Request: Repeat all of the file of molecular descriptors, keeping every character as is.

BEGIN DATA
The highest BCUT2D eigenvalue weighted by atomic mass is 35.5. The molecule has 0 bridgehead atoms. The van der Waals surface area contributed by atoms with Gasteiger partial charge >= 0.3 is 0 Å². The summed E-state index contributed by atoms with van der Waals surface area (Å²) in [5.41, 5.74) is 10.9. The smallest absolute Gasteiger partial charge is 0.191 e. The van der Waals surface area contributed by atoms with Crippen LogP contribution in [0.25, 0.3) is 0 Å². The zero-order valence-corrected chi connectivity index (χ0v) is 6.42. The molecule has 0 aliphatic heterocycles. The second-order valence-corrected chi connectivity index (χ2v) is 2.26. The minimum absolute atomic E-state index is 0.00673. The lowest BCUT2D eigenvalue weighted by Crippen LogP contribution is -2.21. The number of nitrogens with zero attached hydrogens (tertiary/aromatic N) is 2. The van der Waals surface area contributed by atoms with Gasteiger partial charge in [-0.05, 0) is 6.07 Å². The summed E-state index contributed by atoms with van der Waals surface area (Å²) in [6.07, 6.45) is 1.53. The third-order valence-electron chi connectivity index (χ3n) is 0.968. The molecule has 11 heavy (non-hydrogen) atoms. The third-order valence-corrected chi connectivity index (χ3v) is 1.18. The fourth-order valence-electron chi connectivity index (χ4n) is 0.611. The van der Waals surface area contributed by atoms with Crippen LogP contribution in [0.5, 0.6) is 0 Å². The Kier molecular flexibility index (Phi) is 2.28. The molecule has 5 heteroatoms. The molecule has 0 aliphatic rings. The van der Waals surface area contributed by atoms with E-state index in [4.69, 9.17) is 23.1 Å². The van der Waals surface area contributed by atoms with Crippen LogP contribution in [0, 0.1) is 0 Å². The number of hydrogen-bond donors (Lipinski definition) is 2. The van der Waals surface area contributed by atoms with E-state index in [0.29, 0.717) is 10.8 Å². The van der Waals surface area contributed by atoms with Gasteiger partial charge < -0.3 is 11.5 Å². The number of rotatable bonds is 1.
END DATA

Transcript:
The highest BCUT2D eigenvalue weighted by atomic mass is 35.5. The molecule has 0 bridgehead atoms. The van der Waals surface area contributed by atoms with Gasteiger partial charge >= 0.3 is 0 Å². The summed E-state index contributed by atoms with van der Waals surface area (Å²) in [5.41, 5.74) is 10.9. The smallest absolute Gasteiger partial charge is 0.191 e. The van der Waals surface area contributed by atoms with Crippen LogP contribution in [0.25, 0.3) is 0 Å². The zero-order valence-corrected chi connectivity index (χ0v) is 6.42. The molecule has 0 aliphatic heterocycles. The second-order valence-corrected chi connectivity index (χ2v) is 2.26. The minimum absolute atomic E-state index is 0.00673. The lowest BCUT2D eigenvalue weighted by Crippen LogP contribution is -2.21. The number of nitrogens with zero attached hydrogens (tertiary/aromatic N) is 2. The van der Waals surface area contributed by atoms with Gasteiger partial charge in [-0.05, 0) is 6.07 Å². The summed E-state index contributed by atoms with van der Waals surface area (Å²) in [6.07, 6.45) is 1.53. The third-order valence-electron chi connectivity index (χ3n) is 0.968. The molecule has 11 heavy (non-hydrogen) atoms. The third-order valence-corrected chi connectivity index (χ3v) is 1.18. The fourth-order valence-electron chi connectivity index (χ4n) is 0.611. The van der Waals surface area contributed by atoms with Crippen LogP contribution in [0.5, 0.6) is 0 Å². The Kier molecular flexibility index (Phi) is 2.28. The molecule has 5 heteroatoms. The molecule has 0 aliphatic rings. The van der Waals surface area contributed by atoms with E-state index in [4.69, 9.17) is 23.1 Å². The van der Waals surface area contributed by atoms with Crippen LogP contribution in [0, 0.1) is 0 Å². The number of hydrogen-bond donors (Lipinski definition) is 2. The van der Waals surface area contributed by atoms with E-state index in [0.29, 0.717) is 10.8 Å². The van der Waals surface area contributed by atoms with Gasteiger partial charge < -0.3 is 11.5 Å². The number of rotatable bonds is 1.